When I spoke to comedian Tommy Pope Wednesday afternoon about his show Saturday at Auburn Public Theater, he was just hours removed from a root canal.
I asked if he thought he'd still be in pain this weekend, if it'd affect his performance. He said no.
Even if his mouth was still smarting, though, Pope's comedy is the kind that would probably thrive off of it. The New York City comedian tells personal stories on the stage and parlays them into humor.
"The comedy I enjoy is when they talk about themselves and their lives, rather than just some guy telling a funny story," he said. "I like them to want to know more about me, to wonder how I got the personality I have."
The answer to that question, Pope said, is his family. Raised in a "loving but aggressive" Philadelphia household, the son of a dad with eight Italian siblings and a mother with 10 Irish ones, he sharpened his wits early. In particular, having two older brothers taught him how to talk people into laughter — or tears.
More than anything, though, home was where the humor was.
"My family get-togethers are funny, and wildly entertaining," he said. "There's nothing funnier than that wild pack of animals I call my family."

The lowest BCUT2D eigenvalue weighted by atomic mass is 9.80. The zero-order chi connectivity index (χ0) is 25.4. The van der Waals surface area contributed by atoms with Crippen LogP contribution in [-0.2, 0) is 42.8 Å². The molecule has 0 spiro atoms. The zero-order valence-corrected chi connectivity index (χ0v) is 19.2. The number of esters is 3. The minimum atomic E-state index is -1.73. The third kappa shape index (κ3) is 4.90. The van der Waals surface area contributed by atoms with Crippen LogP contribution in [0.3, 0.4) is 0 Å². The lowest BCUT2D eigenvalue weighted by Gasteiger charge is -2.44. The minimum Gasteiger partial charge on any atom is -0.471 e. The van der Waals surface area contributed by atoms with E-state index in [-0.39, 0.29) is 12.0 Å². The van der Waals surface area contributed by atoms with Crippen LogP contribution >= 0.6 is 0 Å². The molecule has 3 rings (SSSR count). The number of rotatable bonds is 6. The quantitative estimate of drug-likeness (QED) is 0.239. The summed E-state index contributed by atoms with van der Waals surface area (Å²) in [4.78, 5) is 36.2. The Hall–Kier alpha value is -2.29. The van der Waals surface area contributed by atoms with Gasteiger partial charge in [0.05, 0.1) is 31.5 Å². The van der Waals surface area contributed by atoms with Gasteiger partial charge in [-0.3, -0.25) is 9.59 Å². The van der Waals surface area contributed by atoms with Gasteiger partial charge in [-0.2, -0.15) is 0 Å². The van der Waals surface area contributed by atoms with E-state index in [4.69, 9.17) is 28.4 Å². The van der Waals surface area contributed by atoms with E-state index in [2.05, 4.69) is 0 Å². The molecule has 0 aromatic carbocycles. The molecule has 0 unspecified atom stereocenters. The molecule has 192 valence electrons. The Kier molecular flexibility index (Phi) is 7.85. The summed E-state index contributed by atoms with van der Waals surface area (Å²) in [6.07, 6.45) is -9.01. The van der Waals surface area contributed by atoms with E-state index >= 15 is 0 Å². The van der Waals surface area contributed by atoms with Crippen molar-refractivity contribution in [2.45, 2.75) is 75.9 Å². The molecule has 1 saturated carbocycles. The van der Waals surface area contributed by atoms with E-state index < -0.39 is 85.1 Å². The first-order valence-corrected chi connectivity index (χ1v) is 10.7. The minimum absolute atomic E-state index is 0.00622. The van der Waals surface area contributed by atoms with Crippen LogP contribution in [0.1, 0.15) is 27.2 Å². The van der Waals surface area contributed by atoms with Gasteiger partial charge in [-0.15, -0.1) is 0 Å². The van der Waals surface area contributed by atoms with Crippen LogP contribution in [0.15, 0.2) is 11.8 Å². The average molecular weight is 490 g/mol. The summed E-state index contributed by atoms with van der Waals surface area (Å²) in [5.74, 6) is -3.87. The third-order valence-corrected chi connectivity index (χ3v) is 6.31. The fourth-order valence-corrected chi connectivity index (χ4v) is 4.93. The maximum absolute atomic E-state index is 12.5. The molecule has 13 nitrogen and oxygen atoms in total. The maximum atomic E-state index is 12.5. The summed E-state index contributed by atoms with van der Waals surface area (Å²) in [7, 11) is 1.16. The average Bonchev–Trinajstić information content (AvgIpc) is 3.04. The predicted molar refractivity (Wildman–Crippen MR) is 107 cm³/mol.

Pope studied at Drexel to become an engineer, and didn't begin comedy until he was 28. Outside of Richard Pryor, George Carlin and Eddie Murphy, he didn't watch much, either. It didn't strike him as something anyone could do for a living, he said.
Since taking the microphone, Pope has done just that. Three years into his career, he won the annual Philly's Phunniest contest. The next year, he was recognized as one of the New Faces of Comedy at the Just For Laughs comedy festival in Montreal. Along with winning the 2014 Big Sky Comedy Festival in Montana and being invited to the last season of NBC's "Last Comic Standing," they're among Pope's proudest moments in comedy.
Pope actually looks to heckler encounters as a source of affirmation, as well. While they can knock a comedian off their game, he said, they can also give them a chance to show their natural talents. He recalls hosting an advertising awards show in Philadelphia, where an audience member tried to derail the show. When Pope put him down, he got a standing ovation.
"I hit him really hard," he said. "It turned out what I was saying about him was what they were all thinking."